Photo album from 1908 to 1915 revealed

Three years ago, on the other side of the world in Holland, Gessa Akkerman-Ohle was moving house when she stumbled upon an album of her late grandfather’s photographs from Samoa and Tonga in the early 20th century.

She contacted the Museum of Samoa, and sent photo archivist and volunteer Tony Brunt a few photograph’s of them from her phone.

Mr Brunt was surprised to see they were not photographs from known German photographers of that time, but actually they had never been seen before. 

Ms Akkerman-Ohle’s grandfather was Karl Hanssen, the late general manager of Samoa’s largest colonial era commercial enterprise, Deutsche Handels und Plantagen Gesellschaft (DH & PG).

“It’s probably the best single volume compilation of photos from the turn of the century Samoa, that anyone has ever done,” Mr Brunt said of the album.

“Even in the public archives and museums in Germany, I don’t think there is an album to match it.”


His album contains 491 well preserved photographs that have never been published before, detailing life in the islands before the war. About three quarters are from Samoa and one quarter is from Tonga.

Mr Hanssen was only the owner, not the photographer, however.

Mr Brunt believes two DH & PG staff Walter Laurssen and Karl Bunge most likely took the photographs, at parties and picnics, scenic landscapes and of Apia, building up a detailed treasure trove of life over 100 years ago.

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Mr Hanssen’s granddaughters, Ms Akkerman-Ohle and Marianne Klemm said their grandfather lived in Samoa between 1894 and 1915, after which he was sent to wartime internment.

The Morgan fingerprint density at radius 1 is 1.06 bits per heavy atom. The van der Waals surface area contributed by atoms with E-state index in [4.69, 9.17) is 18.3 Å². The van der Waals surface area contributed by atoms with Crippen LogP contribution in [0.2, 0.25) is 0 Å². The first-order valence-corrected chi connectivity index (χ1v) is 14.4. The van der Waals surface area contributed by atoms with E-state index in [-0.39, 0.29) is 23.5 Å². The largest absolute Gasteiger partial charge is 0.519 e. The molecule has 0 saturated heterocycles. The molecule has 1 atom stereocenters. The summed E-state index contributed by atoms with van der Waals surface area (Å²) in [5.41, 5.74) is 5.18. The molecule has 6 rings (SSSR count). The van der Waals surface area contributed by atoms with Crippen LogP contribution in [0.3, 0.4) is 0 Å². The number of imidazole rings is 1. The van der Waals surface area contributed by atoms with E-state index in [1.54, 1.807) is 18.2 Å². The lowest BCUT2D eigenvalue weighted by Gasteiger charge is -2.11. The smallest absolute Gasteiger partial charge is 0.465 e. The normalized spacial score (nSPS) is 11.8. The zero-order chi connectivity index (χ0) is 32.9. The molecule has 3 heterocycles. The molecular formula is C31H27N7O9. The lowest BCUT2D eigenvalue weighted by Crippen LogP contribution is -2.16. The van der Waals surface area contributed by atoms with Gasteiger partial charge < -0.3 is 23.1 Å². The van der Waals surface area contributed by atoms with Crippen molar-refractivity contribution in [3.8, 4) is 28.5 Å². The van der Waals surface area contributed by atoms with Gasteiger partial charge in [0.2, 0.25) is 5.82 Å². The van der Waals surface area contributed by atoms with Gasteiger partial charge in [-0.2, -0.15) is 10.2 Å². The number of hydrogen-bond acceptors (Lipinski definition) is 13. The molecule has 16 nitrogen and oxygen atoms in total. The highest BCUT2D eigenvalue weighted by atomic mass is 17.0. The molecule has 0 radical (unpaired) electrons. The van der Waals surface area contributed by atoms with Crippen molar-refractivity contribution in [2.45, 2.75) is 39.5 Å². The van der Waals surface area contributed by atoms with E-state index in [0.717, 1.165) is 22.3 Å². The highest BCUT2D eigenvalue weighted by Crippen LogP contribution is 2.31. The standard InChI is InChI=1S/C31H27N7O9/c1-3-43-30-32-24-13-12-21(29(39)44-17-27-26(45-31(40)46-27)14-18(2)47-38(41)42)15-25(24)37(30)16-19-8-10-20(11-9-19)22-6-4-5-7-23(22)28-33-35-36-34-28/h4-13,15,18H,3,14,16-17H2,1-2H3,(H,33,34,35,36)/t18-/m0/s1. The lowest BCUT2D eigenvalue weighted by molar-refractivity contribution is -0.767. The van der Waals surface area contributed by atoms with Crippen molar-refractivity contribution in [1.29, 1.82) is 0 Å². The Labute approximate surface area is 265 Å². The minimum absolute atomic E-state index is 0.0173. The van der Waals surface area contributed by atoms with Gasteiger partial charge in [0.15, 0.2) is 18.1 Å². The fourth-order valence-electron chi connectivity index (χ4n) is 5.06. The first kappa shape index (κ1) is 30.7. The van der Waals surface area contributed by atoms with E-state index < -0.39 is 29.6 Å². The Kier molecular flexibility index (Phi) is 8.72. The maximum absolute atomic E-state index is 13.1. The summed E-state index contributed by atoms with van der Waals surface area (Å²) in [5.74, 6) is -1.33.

He was from a modestly wealthy family in Lubeck, Germany, and played the piano, they told Mr Brunt. He was posted to Samoa in 1984 and then to Tonga for three years.  

After returning to Apia, he was made general manager in 1906, and was in charge of the operations until he was sent away, and the company was liquidated by New Zealand.

“Personally I believe he was probably the most successful of their managers ever,” Mr Brunt said.

The company had started in 1857 as Godeffroys and became DH & PG in 1889, and went on to own the three largest plantations of Vaitele, Vailele and Mulifanua.

He married Klara Hanssen and had two daughters, Charlotte and Ida Songi – named after her birthplace of Sogi, who returned to Germany after his internment in 1915 and never visited Samoa again.

During his time in Samoa, he financed the 60 acre purchase of Apia Park for the purpose of horse racing, Mr Brunt said, and was never repaid when the land was confiscated by the New Zealand government. 

Mr Brunt is told the album was put together immediately before Mr Hanssen’s death in 1942.

Ms Akkerman-Ohle had the album professionally digitised and sent copies to Mr Brunt in Samoa and an archivist in Tonga She has lent the physical album to the Hamburg Museum, the city where Mr Hanssen died.

By the end of the year, Mr Brunt will be publishing his second book, which is devoted to Mr Hanssen’s album. His previous book, To Walk Under Palm Trees; Germans in Samoa, was a pictorial book on the German colonial period, and his second will be a natural follow thanks to Ms Akkerman-Ohle’s find.

“It is a passionate hobby of mine,” Mr Brunt said.

“It’s a very time consuming hobby.”

Mr Brunt will be presenting the photographs and talking about them in a talk at the Centre for Samoan Studies in the National University of Samoa at 12pm on Wednesday 24 July.

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